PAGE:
Have you ever wondered what psychs players out when the game is on the line? Yogi Berra’s famous quote, “90 percent of the game is half-mental”, rings true, especially at critical moments. For it is when the game is on the line that a player can fall into prevention mode. Don’t lose. Don’t screw this up.
The paradox is that if you try NOT to make mistakes, you actually end up making more of them. An interesting study of soccer players’ success during the penalty shootout round demonstrates this nicely. In this round, whoever wins the shootout advances in the tournament. Whoever doesn’t goes home.
When your team is behind by a point and it’s up to you to make a goal or go home, players on average convert on this 62% of the time. On the other hand, if the game is tied and you can win with your shot, players convert 92% of the time! That’s a huge difference!
Cognitive researchers believe that this demonstrates the difference between the threat versus challenge mode that we take when approaching a task. If you see we see something as a threat (If I blow this, I will incompetent, we don’t win etc…), then we try to prevent mistakes. If we see this as a challenge (By making this goal, we win and move on!), we tend to be looser, confident, and more effective. Who wouldn’t want the latter approach?
A situation like this though, because we are working against default modes that are wired into our brains. We want to protect ourselves and not make mistakes. You lose status in the group and all kinds of awful things like that. Yet it takes a systems override to take the loose aggressive approach at critical times. How do you get there?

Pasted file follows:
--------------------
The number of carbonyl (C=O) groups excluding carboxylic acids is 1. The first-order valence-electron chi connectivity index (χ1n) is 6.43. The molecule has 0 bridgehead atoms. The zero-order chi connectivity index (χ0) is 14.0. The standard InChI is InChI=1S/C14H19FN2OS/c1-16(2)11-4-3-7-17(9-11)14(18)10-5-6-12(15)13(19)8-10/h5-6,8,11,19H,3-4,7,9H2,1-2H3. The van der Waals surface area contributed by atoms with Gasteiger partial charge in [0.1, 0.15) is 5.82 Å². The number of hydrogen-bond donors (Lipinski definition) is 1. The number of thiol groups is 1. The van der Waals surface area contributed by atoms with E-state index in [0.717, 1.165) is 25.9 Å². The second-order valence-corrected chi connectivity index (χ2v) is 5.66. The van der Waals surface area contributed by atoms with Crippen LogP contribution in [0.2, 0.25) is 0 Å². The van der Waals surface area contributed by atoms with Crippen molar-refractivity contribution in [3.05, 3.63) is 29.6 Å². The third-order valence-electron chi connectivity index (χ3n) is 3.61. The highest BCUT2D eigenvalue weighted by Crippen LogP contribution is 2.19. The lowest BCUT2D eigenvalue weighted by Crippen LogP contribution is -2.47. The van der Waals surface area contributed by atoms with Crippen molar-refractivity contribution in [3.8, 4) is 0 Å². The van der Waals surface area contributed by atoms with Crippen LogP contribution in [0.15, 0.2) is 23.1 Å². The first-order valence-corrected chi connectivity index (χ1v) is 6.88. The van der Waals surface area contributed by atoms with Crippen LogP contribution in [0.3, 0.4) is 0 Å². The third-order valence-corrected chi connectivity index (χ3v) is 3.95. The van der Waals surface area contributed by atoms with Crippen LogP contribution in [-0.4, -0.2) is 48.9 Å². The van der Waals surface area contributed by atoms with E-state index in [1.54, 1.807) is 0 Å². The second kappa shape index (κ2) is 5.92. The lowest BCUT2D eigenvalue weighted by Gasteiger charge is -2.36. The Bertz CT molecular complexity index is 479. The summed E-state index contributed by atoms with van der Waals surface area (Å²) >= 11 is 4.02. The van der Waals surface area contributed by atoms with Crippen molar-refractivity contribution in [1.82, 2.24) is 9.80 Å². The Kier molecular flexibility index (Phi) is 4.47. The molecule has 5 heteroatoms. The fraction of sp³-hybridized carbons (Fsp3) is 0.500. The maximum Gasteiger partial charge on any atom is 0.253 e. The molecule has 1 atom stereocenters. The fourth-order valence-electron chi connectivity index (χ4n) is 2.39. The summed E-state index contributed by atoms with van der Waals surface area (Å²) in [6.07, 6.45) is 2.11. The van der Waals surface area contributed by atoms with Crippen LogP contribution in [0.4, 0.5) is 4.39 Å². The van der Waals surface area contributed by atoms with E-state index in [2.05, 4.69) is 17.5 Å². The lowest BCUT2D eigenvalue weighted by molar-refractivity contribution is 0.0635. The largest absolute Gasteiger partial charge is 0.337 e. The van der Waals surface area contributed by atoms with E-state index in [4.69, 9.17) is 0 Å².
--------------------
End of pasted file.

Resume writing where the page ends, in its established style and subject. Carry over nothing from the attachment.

Here are some possible ways:
1. You are already in the zone so you are not as deeply affected by situational variables. You aren’t thinking in the first place.
2. You put your mind elsewhere. Think of something pleasant but unrelated to what you are trying to accomplish. Your happy place.
3. Reframe a threat as an opportunity or challenge. “I’m going to keep us alive in this shoot out round” vs “don’t blow it.”
A shift in mindset can make all the difference. But here’s the key: you have to practice these techniques. Mindset is a resource best accessed if it has been exercised like a muscle in the gym. It can be very difficult to call on something if the first time you ever tried it is in a critical situation. You may get lucky or you may not. That doesn’t mean it doesn’t work, it just means it isn’t accessible yet. I suspect meditation is also helpful in this situation.
Anyway, this soccer story was borrowed from the book , Top Dog The Science of Winning and Losing, a book I am thoroughly enjoying at the moment.